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Ontogenetic diet shifters profit competitively from predation
Umeå University, Faculty of Science and Technology, Department of Ecology and Environmental Sciences. (Aquatic Ecology)
Institute for Biodiversity and Ecosystem Dynamics, University of Amsterdam, the Netherlands. (Theoretical Ecology)
Umeå University, Faculty of Science and Technology, Department of Ecology and Environmental Sciences. (Aquatic Ecology)
(English)Manuscript (preprint) (Other academic)
Abstract [en]

Integrating the simultaneous impacts of predation and resource competition on ecological communities is a major topic in community ecology. A number of studies have provided mechanisms that cause predation to affect competition between consumers for common resources especially in relation to resource productivity. We investigated how competition for two resources between two consumers of which one underwent an ontogenetic diet shift whereas the other was a generalist over its entire life time was affected by the presence of a predator feeding on both consumer populations. By assuming that consumers in the absence of  ontogenetic niche shifts showed neutral coexistence, we were able to study the effects of  ontogenetic niche shifts per se on competitive interactions. Predators differentially affected the resource requirements of diet shifters and generalist consumers and increased the region of resource supply where diet shifters competitively excluded generalists. Even in the case when generalists were superior competitors independent of resource supply, diet shifters could profit competitively from predators and even exclude the superior competitor when predators were present. Overall, diet shifters thus gained competitively from predation.

URN: urn:nbn:se:umu:diva-33416OAI: diva2:312022
Available from: 2010-05-02 Created: 2010-04-23 Last updated: 2010-05-07Bibliographically approved
In thesis
1. The effects of stage-specific differences in energetics on community structure
Open this publication in new window or tab >>The effects of stage-specific differences in energetics on community structure
2010 (English)Doctoral thesis, comprehensive summary (Other academic)
Abstract [en]

When intraspecific individuals differ in resource intake, scramble competition occurs among inferior individuals growing food-dependently. Scramble can be released through predation mortality. As a consequence of this release, production rates in inferior individuals increase and biomass overcompensation in the subsequent life-stages may occur. When intraspecific individuals do not differ in their resource intakes biomass overcompensation does not occur. If an individual changes its resource intake over ontogeny, the balance of intake and losses, its energetics, will change over ontogeny. Furthermore, differences will arise between the energetics of different life-stages. The predominant volume of interspecific competition theory is based on studies assuming no stage-specific differences in energetics, neglecting the influence of ontogeny on community dynamics altogether. We study how an stage-specific differences in energetics affect expectations from conventional competition theory.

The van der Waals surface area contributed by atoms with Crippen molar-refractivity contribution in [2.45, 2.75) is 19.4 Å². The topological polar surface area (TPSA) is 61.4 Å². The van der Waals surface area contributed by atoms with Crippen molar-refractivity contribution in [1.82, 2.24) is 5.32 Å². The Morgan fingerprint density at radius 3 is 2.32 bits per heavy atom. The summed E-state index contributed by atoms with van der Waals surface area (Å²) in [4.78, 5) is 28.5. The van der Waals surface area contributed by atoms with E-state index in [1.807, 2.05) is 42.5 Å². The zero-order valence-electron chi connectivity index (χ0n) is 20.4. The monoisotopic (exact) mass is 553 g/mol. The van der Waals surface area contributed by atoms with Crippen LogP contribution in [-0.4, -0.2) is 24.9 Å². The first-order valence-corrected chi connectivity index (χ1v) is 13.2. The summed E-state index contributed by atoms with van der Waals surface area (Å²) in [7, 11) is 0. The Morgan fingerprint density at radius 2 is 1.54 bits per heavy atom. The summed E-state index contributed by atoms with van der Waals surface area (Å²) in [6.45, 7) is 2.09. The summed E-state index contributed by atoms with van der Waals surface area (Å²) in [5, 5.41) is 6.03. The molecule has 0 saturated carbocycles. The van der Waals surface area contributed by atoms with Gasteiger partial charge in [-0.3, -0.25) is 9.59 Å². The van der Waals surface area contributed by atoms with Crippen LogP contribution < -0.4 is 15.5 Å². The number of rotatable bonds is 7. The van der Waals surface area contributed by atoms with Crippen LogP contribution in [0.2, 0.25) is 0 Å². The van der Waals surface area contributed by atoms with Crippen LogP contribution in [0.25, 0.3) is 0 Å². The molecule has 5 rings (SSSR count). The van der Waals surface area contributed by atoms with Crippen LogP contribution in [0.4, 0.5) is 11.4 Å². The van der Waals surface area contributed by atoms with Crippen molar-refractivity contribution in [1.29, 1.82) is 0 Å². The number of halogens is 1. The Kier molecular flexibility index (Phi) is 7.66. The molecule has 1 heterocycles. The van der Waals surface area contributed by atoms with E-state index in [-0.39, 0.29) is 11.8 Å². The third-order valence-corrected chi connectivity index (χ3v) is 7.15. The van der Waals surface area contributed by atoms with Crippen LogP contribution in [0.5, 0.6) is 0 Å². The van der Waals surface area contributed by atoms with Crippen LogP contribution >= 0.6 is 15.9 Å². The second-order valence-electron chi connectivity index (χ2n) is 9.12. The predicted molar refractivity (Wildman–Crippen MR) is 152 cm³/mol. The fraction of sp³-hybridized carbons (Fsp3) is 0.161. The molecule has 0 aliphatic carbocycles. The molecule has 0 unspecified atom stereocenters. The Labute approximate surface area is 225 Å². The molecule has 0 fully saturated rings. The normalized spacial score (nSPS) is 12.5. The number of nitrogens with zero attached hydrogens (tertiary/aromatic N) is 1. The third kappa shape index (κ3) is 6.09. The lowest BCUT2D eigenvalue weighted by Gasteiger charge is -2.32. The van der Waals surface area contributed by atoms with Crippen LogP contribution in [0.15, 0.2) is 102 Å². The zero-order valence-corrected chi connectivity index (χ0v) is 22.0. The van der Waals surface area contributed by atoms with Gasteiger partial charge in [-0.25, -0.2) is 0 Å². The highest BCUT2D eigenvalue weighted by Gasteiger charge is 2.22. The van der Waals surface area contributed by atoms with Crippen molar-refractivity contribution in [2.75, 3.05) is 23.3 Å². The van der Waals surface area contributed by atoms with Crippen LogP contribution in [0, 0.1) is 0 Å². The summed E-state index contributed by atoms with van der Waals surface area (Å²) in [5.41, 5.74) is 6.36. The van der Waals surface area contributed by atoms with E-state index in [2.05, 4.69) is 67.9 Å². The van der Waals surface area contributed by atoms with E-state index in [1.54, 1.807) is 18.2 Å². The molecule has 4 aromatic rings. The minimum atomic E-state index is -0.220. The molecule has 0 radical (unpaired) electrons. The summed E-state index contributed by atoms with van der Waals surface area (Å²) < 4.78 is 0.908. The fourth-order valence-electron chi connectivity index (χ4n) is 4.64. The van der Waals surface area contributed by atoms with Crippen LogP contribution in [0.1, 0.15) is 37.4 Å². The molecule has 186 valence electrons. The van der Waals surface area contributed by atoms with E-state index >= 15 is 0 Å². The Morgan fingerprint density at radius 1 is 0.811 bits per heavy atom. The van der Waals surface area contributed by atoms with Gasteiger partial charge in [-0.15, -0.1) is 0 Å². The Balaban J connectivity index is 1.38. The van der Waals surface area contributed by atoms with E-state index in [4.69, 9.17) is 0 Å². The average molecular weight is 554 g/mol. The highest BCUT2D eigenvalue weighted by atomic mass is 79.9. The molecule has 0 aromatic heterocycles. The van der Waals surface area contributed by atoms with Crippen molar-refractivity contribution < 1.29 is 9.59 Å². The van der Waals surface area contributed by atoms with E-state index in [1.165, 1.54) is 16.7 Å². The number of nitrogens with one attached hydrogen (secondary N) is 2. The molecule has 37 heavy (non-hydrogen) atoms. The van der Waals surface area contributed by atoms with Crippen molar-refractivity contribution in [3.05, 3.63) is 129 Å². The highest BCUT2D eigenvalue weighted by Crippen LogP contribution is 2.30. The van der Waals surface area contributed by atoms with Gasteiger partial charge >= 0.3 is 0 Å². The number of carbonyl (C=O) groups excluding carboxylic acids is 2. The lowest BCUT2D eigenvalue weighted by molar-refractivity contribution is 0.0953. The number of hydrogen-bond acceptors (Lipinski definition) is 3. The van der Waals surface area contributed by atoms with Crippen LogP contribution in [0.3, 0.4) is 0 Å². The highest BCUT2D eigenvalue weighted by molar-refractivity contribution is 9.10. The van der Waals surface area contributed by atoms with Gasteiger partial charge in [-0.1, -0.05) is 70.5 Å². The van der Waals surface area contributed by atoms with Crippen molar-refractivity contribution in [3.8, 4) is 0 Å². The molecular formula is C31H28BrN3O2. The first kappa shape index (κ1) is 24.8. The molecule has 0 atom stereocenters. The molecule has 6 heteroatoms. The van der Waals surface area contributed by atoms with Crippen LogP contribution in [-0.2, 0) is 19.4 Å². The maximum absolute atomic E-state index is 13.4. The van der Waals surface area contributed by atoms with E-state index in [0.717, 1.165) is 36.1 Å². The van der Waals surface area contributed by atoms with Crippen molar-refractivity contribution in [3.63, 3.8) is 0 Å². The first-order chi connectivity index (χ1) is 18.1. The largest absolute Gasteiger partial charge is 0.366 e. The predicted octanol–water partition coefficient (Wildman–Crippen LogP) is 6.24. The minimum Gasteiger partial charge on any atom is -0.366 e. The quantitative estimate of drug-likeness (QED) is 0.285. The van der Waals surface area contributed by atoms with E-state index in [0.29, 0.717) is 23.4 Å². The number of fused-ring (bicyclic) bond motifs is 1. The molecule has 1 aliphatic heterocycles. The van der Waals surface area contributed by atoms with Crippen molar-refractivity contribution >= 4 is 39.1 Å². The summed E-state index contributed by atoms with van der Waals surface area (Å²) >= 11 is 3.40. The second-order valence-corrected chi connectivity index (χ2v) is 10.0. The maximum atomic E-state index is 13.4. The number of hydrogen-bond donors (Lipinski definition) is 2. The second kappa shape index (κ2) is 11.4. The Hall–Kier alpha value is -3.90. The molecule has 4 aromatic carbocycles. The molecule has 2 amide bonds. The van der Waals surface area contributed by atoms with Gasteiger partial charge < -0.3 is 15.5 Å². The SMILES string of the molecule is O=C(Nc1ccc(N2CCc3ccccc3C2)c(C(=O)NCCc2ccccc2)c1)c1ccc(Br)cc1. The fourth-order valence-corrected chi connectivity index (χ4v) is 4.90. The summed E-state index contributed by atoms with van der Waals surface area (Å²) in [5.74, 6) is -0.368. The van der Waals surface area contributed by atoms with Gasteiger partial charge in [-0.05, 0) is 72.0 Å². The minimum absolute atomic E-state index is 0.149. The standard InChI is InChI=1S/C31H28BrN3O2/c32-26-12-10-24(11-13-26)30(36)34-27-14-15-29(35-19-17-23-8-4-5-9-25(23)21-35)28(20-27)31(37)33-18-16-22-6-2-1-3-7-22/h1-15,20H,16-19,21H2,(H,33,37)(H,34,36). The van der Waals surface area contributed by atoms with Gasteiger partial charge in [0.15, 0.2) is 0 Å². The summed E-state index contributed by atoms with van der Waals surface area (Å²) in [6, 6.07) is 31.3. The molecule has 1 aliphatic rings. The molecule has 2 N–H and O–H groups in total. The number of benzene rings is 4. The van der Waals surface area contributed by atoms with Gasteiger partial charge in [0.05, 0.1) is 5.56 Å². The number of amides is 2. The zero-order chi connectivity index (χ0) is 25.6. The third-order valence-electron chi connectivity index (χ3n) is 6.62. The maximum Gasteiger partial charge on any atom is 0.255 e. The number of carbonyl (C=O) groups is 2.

We use a stage-structured biomass model consistently translating individual life history processes, in particular food-dependent growth in body size, to the population level. The stage-structured population can be reduced to an unstructured population, if the energetics of all individuals are assumed to be equal.  The stage-structured model, however can also describe population dynamics when this equality is broken. We use the stage-structured biomass model to contrast the stage-specific differences resulting in a stage-structured population model, with an unstructured population model assuming no differences between stages.

We show that stage-specific differences in energetics can affect competition on various trophic levels. I: In stead of outcompeting each other, a predator can be facilitated by another preying a scrambling prey life-stage of the same prey population. II: In coexistence with their prey, omnivores with an ontogenetic diet shift, where juvenile omnivores feed on resource and adults on prey, affect community structure only as predators, not as competitors to their prey. We show coexistence of omnivore and prey is not possible if the dominating interaction is competition. Feeding on prey, however, alleviates competition with prey and facilitates the introduction of omnivores. III: An ontogenetic diet shift creates niche partitioning, where without it this would result in neutral coexistence of two consumers competing for two resources. IV: Furthermore, predators can change resource requirements of diet shifters such that diet shifters can reduce resources to lower equilibria and sustain higher predator biomass than consumers without stage-specific differences in energetics.

Place, publisher, year, edition, pages
Umeå: Department of Ecology and Environmental Science, Umeå University, 2010. 47 p.
ontogenetic diet shift, stage-structured biomass model, food-dependence, growth, development
National Category
Earth and Related Environmental Sciences Natural Sciences
Research subject
Earth Sciences with Specialization Environmental Analysis
urn:nbn:se:umu:diva-33444 (URN)978-91-7264-996-5 (ISBN)
Public defence
2010-05-24, KBC-huset , Lilla Hörsalen, KB3A9, Umeå universitet, Linneus väg 6, Umeå, 10:00 (English)
Available from: 2010-05-03 Created: 2010-04-24 Last updated: 2010-05-07Bibliographically approved

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Schellekens, TimPersson, Lennart
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